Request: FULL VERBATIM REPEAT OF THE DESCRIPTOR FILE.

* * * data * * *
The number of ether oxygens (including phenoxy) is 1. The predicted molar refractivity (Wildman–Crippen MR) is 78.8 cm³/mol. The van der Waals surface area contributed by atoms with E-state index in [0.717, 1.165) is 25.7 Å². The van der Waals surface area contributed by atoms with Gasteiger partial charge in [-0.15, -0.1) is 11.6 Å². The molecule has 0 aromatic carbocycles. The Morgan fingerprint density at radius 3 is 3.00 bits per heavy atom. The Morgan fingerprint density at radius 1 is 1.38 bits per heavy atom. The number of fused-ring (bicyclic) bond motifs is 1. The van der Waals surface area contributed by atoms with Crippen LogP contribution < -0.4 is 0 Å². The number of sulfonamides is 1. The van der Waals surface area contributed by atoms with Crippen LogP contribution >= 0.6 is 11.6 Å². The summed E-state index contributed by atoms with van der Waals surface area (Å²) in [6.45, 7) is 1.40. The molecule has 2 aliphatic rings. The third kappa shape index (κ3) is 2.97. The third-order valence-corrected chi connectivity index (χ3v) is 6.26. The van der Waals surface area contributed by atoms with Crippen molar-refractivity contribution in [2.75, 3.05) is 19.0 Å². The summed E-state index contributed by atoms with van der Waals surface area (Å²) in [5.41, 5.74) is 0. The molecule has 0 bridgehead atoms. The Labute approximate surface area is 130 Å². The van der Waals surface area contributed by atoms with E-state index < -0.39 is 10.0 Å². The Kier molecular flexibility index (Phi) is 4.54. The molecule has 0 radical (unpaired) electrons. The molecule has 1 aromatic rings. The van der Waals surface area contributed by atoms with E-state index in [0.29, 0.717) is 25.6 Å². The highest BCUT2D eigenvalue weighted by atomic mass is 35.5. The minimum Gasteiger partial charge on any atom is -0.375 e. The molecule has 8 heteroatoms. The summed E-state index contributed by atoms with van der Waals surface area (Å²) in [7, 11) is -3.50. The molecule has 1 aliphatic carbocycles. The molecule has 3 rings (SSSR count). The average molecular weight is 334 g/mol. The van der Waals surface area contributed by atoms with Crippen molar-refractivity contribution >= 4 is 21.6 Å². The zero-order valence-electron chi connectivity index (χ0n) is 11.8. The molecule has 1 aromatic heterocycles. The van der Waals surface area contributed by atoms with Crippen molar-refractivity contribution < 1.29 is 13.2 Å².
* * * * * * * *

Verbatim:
The number of ether oxygens (including phenoxy) is 1. The predicted molar refractivity (Wildman–Crippen MR) is 78.8 cm³/mol. The van der Waals surface area contributed by atoms with E-state index in [0.717, 1.165) is 25.7 Å². The van der Waals surface area contributed by atoms with Gasteiger partial charge in [-0.15, -0.1) is 11.6 Å². The molecule has 0 aromatic carbocycles. The Morgan fingerprint density at radius 3 is 3.00 bits per heavy atom. The Morgan fingerprint density at radius 1 is 1.38 bits per heavy atom. The number of fused-ring (bicyclic) bond motifs is 1. The van der Waals surface area contributed by atoms with Crippen LogP contribution < -0.4 is 0 Å². The number of sulfonamides is 1. The van der Waals surface area contributed by atoms with Crippen LogP contribution >= 0.6 is 11.6 Å². The summed E-state index contributed by atoms with van der Waals surface area (Å²) in [6.45, 7) is 1.40. The molecule has 2 aliphatic rings. The third kappa shape index (κ3) is 2.97. The third-order valence-corrected chi connectivity index (χ3v) is 6.26. The van der Waals surface area contributed by atoms with Crippen molar-refractivity contribution in [2.75, 3.05) is 19.0 Å². The summed E-state index contributed by atoms with van der Waals surface area (Å²) in [5.41, 5.74) is 0. The molecule has 0 bridgehead atoms. The Labute approximate surface area is 130 Å². The van der Waals surface area contributed by atoms with E-state index < -0.39 is 10.0 Å². The Kier molecular flexibility index (Phi) is 4.54. The molecule has 0 radical (unpaired) electrons. The molecule has 1 aromatic rings. The van der Waals surface area contributed by atoms with E-state index in [0.29, 0.717) is 25.6 Å². The highest BCUT2D eigenvalue weighted by atomic mass is 35.5. The minimum Gasteiger partial charge on any atom is -0.375 e. The molecule has 8 heteroatoms. The summed E-state index contributed by atoms with van der Waals surface area (Å²) in [7, 11) is -3.50. The molecule has 1 aliphatic carbocycles. The molecule has 3 rings (SSSR count). The average molecular weight is 334 g/mol. The van der Waals surface area contributed by atoms with Crippen molar-refractivity contribution >= 4 is 21.6 Å². The zero-order valence-electron chi connectivity index (χ0n) is 11.8. The molecule has 1 aromatic heterocycles. The van der Waals surface area contributed by atoms with Crippen molar-refractivity contribution < 1.29 is 13.2 Å².